George Lucas discovered this after he’d made the first three Star Wars films.  He screened them for Campbell who agreed that everything he’d said was, coincidentally, up there on the screen.  After that, it was open season on Campbell’s ideas.  Everybody claimed them.  Filmmakers from Disney’s The Lion King to The Matrix, novelists, songwriters.  Even game and theme park designers.

Which brings us back to The Avengers.  What does that movie have to do with Campbell?  Well, more than you might think.  Let’s look at the story.  There’s a great evil.  Some heroes are brought together to combat that evil but, for various psychological reasons, they don’t think that they’re up to the challenge.  They then have to put aside their differences and conquer their own fears to face the enemy, defeat it, and in doing so learn truths about themselves that will make them better people.  It’s a classic mythic structure: challenges, fears, dragons, battles and the return home as a different person.  It’s a template that I imagine every single writer has used.  More than once.

I’ve often thought that superheroes were more than just juvenile escapism.  In the right hands they become the contemporary equivalent of, say, Greek mythology.  Or Medieval morality and mystery plays.  But it doesn’t just apply to superheroes.  We might, as writers, think we’re trying something new, something that’s never been attempted before.  We’re not.  We’re just shuffling the words around.  Admittedly some do it with such style and skill that they create scenes, characters and novels that make it seem like those words have never been used that way before while the rest of us just sit and take notes.  But they’re still following Campbell’s archetypes.

‘There are only seven songs,’ Michael Stipe of REM once said (and I may be paraphrasing slightly here), ‘and we do four of them quite well.’  Campbell’s work shows us that like songs there are no new stories and I doubt there ever will be.  Because there doesn’t need to be.  We have the same kinds of songs, we just have different kinds of singers.  When we write, we’re using the same narratives as the Greeks, as the Romans, as Cervantes, as Poe, as Dostoyevsky.  As James Joyce.  As Stan Lee and Jack Kirby.  We use the same structures whether we call them by the names Campbell used or not.  Campbell would say that’s down to localism, where we are in the world and how we’ve interpreted those stories.  Where – and how – we’ve been taught or influenced.  Whatever.  All that matters is, we’re all doing the same thing.  Whether we’re writing about superheroes or private eyes, crinolined young women or knights in armour.  We’re all trying to tell stories in our own ways that, in their simplest forms, are doing the same things now that they’ve always done.  Making audiences – making readers – laugh, cry and think.  Connecting.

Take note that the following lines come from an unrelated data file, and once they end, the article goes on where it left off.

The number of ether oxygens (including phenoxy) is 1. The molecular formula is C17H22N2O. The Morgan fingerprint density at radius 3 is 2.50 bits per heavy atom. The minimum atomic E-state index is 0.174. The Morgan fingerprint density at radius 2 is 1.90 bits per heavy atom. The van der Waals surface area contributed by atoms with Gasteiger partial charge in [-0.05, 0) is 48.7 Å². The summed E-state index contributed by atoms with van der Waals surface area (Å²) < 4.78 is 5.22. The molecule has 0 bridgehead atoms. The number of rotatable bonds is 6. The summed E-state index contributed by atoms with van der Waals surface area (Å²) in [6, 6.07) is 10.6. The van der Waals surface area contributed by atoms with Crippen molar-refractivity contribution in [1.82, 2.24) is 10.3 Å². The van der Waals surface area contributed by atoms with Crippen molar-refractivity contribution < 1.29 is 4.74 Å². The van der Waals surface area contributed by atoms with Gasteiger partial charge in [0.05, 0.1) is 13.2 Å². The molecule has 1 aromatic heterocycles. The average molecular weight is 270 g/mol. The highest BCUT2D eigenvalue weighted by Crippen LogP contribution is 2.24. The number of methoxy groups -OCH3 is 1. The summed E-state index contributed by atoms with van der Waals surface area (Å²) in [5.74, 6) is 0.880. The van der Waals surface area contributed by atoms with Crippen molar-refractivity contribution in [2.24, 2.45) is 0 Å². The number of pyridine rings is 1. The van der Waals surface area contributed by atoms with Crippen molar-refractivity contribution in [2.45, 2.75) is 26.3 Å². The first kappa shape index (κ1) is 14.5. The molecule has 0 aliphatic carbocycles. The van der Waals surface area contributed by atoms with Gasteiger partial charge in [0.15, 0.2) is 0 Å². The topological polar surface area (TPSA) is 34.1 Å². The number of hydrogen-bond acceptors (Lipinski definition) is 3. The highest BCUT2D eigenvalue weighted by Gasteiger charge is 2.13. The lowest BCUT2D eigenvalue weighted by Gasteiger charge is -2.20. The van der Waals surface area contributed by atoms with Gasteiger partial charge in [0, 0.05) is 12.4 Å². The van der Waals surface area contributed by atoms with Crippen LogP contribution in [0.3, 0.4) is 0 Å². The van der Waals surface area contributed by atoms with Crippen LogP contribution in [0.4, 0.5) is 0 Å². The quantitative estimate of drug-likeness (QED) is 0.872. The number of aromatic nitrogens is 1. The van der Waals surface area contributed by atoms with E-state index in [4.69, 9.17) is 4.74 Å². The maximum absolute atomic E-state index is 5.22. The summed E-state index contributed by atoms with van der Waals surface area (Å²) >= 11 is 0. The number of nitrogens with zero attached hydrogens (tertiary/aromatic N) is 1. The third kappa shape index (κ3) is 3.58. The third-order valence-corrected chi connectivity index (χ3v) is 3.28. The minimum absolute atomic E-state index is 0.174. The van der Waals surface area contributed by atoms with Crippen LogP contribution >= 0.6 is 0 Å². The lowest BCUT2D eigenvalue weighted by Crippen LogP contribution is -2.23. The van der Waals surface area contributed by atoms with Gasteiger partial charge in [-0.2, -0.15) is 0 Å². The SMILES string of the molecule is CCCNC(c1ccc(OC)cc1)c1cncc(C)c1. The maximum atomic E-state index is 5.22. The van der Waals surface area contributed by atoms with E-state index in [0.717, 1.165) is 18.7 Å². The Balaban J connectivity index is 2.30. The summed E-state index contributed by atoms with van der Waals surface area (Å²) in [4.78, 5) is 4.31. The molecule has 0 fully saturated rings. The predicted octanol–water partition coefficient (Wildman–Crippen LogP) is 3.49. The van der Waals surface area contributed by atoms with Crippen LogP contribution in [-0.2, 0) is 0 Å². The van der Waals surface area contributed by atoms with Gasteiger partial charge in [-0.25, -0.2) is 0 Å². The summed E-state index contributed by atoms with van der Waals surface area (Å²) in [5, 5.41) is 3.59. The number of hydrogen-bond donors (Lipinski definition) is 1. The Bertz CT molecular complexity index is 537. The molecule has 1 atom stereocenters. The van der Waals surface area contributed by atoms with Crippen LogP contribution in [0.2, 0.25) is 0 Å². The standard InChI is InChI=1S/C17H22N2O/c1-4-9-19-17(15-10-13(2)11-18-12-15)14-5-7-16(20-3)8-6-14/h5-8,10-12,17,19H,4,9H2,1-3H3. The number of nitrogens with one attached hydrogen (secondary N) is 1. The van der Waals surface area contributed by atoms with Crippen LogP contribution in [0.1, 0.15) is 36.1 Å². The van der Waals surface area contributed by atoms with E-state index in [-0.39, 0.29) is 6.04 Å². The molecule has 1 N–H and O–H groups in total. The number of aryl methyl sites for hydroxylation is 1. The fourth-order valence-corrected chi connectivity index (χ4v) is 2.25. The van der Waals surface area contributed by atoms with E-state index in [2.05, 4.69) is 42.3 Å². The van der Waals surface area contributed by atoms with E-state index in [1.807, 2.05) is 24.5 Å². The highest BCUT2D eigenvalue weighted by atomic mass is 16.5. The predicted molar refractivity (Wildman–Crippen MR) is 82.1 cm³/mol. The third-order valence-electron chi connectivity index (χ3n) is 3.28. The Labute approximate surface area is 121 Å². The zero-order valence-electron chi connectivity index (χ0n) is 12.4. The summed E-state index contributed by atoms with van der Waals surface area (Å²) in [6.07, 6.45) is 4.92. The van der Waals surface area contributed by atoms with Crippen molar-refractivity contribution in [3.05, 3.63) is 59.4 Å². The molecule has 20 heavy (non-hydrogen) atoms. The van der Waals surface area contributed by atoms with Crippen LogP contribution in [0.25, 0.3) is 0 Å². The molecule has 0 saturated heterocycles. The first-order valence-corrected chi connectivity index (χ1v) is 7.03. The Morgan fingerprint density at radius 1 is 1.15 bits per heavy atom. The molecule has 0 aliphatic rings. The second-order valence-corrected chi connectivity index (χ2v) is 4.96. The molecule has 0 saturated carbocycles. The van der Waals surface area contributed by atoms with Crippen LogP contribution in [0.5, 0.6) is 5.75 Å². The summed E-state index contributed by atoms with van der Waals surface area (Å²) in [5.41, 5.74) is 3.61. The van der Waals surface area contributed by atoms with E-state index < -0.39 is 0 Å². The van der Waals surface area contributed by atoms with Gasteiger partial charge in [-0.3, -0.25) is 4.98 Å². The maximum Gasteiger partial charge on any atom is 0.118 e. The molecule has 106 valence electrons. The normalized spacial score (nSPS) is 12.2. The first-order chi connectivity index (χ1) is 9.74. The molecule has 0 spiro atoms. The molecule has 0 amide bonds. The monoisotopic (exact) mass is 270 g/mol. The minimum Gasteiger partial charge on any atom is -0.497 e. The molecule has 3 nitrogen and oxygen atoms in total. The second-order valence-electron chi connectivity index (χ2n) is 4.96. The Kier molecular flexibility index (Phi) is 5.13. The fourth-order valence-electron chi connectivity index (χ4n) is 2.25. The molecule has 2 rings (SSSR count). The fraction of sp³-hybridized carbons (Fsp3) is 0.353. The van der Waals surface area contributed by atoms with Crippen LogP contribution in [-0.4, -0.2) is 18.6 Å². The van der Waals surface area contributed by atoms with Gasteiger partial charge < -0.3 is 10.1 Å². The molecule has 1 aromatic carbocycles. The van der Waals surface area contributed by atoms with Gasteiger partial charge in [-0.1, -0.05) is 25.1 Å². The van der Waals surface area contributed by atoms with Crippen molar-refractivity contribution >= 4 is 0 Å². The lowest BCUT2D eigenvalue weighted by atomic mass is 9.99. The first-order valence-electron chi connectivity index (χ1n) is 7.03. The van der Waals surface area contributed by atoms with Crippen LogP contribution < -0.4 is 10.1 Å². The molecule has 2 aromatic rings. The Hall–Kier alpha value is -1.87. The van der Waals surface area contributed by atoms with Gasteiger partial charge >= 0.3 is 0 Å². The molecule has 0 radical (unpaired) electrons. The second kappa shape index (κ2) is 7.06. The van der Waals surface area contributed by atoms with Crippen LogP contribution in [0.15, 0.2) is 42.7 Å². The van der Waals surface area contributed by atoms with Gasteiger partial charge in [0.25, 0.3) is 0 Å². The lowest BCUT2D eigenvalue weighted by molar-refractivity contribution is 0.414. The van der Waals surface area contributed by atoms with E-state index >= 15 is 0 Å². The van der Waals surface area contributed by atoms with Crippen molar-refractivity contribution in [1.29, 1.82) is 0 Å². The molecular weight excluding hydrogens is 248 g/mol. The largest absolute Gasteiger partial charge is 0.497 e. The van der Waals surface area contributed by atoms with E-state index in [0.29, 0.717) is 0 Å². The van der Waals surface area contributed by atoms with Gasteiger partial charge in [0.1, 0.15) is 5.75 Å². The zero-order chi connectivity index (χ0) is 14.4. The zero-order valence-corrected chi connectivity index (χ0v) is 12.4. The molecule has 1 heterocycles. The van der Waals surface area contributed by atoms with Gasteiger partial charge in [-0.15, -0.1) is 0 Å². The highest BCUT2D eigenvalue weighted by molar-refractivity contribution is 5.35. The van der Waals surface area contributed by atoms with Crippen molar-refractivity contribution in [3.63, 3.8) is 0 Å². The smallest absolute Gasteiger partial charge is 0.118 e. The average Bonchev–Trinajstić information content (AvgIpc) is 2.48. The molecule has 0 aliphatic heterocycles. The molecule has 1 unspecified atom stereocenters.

And in doing so we’re all, hopefully, following our bliss.


  1. Sarah W

    First — I loved Surrogate and Speak No Evil so, so much. And now a comic book superhero post from one-and-a-half of the authors? What a terrific start to the week!

    I'd argue that The Avengers isn't a kids' movie — or not *just* a kids' movie. My entire Hollywood Hype book club ditched our regularly scheduled argument to go see it Friday night, and we weren't the oldest people in the theater (though seeing the 2D version might have had something to do with it). And I'm not the only one who decided to see it again later this week and maybe again after that — it's completely babysitter-worthy (plus, you know, Jeremy Renner).

    But I completely agree about the characters lining up with Campbell's archetypes (I did a paper on Hero with a Thousand Faces for a psychology class a while ago), though even the hubris of the villain has been transformed (as usual) in Joss Whedon's capable hands — far as I'm concerned, he's one of the people you mentioned three paragraphs up.

    There's just something about superheroes who are all too human — even the ones from Asgard.

    (and I can't wait to see what Alex has to say about this movie)

  2. Pari Noskin

    Martyn and Linda,
    How wonderful to have you at Murderati.
    I come very late to the comic book/graphic novel world, but am a long-time admirer of myths and agree totally about the "no new stories," just new tellings philosophy. Joseph Campbell had a tremendous influence on me when I was in high school.

    I think after several decades, it might be worth rereading him.

    And . . . I do plan on seeing the Avengers, especially after reading this.

  3. Gar Haywood

    Great first post, Martyn (and Linda). Welcome aboard!

    I've gotta read that Joseph Campbell. His name keeps coming up around here again and again…

  4. Stephen Jay Schwartz